Oftentimes, an individual suffering from Obsessive–Compulsive Personality Disorder would do anything in order to live up to the high expectations they impose on themselves. As a result, they become depressed and disappointed whenever they fail to live to the standards they set for themselves. The depression and disappointment they feel can lead to the development of low self-esteem and inadequacy.
An individual suffering from Obsessive–Compulsive Personality Disorder often engages in dichotomous thinking. For the patient, there are only two perspectives in life—good or bad. Everything that is conceived as pure and wholesome is valued.
In Obsessive–Compulsive Personality Disorder, the individual aspires to avoid any imperfections or mistakes in accomplishing their tasks. Filling out forms may take longer than expected in their desire to ensure that nothing goes wrong. For them, committing mistakes would be considered a blemish in their reputation or integrity. There are instances when an individual with OCPD is rewarded for their aspiration for perfection. In those cases, they reach the top level of the corporate ladder because of their high standard and productivity.
Hoarding involves excessive saving or collection of items which are perceived as junk in such a way that it interferes in their life as well as other people. It is common to see hoarders stacking items on every vacant space or leasing additional area in order to accommodate the arrival of more items.
How Is Obsessive Compulsive Personality Disorder Diagnosed?
According to DSM-IV-TR, in order for an individual to be Diagnosed with Obsessive–Compulsive Personality Disorder, they should possess at least four of the following characteristics:
- Excessive attention to details, order, bodily functions, lists, rules, or schedules in such a manner that the major aim of the activity is ignored.
- The patient’s desire for perfection impedes with their ability to accomplish a task.
- Too much devotion to work and productivity so that they have no more time for leisure and establishing friendships.
- The patient becomes too conscientious, scrupulous, and inflexible regarding morals, values, and ethical issues.
- The patient refuses to throw away worn-out or worthless items even if they have no sentimental value.
- The individual suffering from Obsessive–Compulsive Personality Disorder is often hesitant to assign tasks or work with other people unless it subscribes to their method of doing things.
- An OCPD patient is often stubborn and rigid.
- Desire for perfection even in the littlest detail.
Likewise, Diagnosis of Obsessive–Compulsive Personality Disorder is determined by a careful evaluation and proper assessment of the individual’s behavior. Aside from that, there should be evidence that the attitudes and behaviors related to Obsessive Compulsive Personality Disorder impeding the individual’s occupational and interpersonal functioning.
In Diagnosing Obsessive-Compulsive Personality Disorder, it should be distinguished from Obsessive Compulsive Disorder. Since some characteristics of OCPD are also present in other personality disorders, it is vital to rule them out first.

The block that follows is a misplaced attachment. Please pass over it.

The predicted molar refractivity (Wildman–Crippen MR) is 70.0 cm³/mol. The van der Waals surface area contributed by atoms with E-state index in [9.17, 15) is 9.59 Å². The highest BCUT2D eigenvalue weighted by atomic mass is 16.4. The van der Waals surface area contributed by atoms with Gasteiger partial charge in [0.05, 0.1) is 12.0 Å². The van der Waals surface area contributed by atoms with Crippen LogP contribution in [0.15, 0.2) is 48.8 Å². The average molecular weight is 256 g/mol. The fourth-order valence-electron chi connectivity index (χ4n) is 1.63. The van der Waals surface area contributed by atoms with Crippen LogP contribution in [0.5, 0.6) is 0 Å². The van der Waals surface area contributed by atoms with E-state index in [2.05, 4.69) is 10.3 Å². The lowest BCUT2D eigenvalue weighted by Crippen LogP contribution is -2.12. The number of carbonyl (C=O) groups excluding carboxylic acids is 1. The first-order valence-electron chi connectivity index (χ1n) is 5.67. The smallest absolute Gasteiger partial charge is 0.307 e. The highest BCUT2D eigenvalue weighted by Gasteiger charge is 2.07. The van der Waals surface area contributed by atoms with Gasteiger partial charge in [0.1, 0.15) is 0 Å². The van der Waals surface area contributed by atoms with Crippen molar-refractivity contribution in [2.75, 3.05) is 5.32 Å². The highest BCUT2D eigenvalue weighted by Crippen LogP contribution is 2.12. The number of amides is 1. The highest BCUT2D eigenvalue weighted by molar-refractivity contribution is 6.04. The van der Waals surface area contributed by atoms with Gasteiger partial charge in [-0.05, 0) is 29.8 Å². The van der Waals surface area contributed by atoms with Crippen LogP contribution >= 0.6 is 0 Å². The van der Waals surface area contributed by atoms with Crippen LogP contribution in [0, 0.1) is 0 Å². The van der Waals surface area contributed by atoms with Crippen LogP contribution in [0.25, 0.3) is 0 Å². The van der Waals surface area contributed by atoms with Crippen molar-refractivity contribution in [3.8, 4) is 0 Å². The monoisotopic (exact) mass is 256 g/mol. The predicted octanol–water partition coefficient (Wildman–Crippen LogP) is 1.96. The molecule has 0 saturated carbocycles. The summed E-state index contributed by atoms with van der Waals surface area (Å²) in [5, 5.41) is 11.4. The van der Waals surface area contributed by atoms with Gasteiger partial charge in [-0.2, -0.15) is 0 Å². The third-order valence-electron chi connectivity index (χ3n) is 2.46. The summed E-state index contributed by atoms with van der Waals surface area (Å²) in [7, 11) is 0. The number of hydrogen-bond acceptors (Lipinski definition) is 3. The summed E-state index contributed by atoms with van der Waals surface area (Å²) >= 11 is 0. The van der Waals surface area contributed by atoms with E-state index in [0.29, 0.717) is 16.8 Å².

There are also cases wherein the behavior exhibited by the individual suffering from obsessive–compulsive disorder is a normal characteristic within a specific culture, occupation, or religion. To be diagnosed as a personality disorder, such behavior must be impeding the normal functioning of the patient.
It is worth noting that even though an individual may demonstrate any or all of the symptoms of a personality disorder; it is not considered one unless the individual is having difficulty maintaining a normal life because of these issues.
How Is Obsessive Compulsive Personality Disorder Treated?
Obsessive–Compulsive Personality Disorder Treatment is important because individuals who suffer from Obsessive–Compulsive Personality Disorder not only lack openness and versatility in terms of performing their daily routines, but also in dealing with interpersonal relationships and expectations. Since the patient aspires for perfection and order, administering any type of treatment can be challenging for the patient. If the treatment approach does not meet the standards of the sufferer, it would most likely be rejected rather than tried.3
The main reason why individuals suffering from Obsessive–Compulsive Personality Disorder seek treatment is because they no longer have the coping skills necessary to handle such overwhelming issues. Usually, the stress, pressure, and family problems increase, the underlying conditions will manifest themselves in their daily behaviors.
The aim of psychotherapy, in this case, is to provide short-term relief of the symptoms of Obsessive–Compulsive Personality Disorder as well as providing support for the current coping mechanisms while incorporating new ones. Since the individual is detached from their emotional states and thoughts, the best form of treatment is to support the patient in describing situations and daily events as well as what their feelings were during these situations. There are times when the individual will not be able to recall their feelings during that time.